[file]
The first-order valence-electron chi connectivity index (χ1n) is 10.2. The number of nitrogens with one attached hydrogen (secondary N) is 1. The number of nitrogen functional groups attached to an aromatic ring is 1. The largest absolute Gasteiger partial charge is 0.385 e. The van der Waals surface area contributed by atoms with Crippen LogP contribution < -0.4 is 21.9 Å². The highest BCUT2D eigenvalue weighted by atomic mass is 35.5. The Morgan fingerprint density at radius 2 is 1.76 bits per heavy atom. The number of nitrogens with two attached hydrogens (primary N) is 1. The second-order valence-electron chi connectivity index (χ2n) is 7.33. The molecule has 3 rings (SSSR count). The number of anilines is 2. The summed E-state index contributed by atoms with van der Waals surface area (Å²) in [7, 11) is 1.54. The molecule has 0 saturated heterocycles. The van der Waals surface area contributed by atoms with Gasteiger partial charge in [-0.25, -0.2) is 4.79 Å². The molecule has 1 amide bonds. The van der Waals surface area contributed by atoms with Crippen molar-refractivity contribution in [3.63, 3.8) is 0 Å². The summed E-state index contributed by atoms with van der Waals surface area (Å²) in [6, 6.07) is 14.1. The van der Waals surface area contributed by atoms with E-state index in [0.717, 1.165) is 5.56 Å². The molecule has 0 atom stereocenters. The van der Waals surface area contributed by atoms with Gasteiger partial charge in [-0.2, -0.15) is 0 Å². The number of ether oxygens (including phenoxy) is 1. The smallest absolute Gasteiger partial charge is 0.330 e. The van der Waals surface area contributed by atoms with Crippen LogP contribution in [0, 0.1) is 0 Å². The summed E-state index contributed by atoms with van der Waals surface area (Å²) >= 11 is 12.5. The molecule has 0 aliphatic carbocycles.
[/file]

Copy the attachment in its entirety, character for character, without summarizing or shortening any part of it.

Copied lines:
The first-order valence-electron chi connectivity index (χ1n) is 10.2. The number of nitrogens with one attached hydrogen (secondary N) is 1. The number of nitrogen functional groups attached to an aromatic ring is 1. The largest absolute Gasteiger partial charge is 0.385 e. The van der Waals surface area contributed by atoms with Crippen LogP contribution < -0.4 is 21.9 Å². The highest BCUT2D eigenvalue weighted by atomic mass is 35.5. The Morgan fingerprint density at radius 2 is 1.76 bits per heavy atom. The number of nitrogens with two attached hydrogens (primary N) is 1. The second-order valence-electron chi connectivity index (χ2n) is 7.33. The molecule has 3 rings (SSSR count). The number of anilines is 2. The summed E-state index contributed by atoms with van der Waals surface area (Å²) in [7, 11) is 1.54. The molecule has 0 saturated heterocycles. The van der Waals surface area contributed by atoms with Gasteiger partial charge in [-0.25, -0.2) is 4.79 Å². The molecule has 1 amide bonds. The van der Waals surface area contributed by atoms with Crippen molar-refractivity contribution in [3.63, 3.8) is 0 Å². The summed E-state index contributed by atoms with van der Waals surface area (Å²) in [6, 6.07) is 14.1. The van der Waals surface area contributed by atoms with E-state index in [0.717, 1.165) is 5.56 Å². The molecule has 0 atom stereocenters. The van der Waals surface area contributed by atoms with Gasteiger partial charge in [-0.2, -0.15) is 0 Å². The number of ether oxygens (including phenoxy) is 1. The smallest absolute Gasteiger partial charge is 0.330 e. The van der Waals surface area contributed by atoms with Crippen LogP contribution in [0, 0.1) is 0 Å². The summed E-state index contributed by atoms with van der Waals surface area (Å²) >= 11 is 12.5. The molecule has 0 aliphatic carbocycles.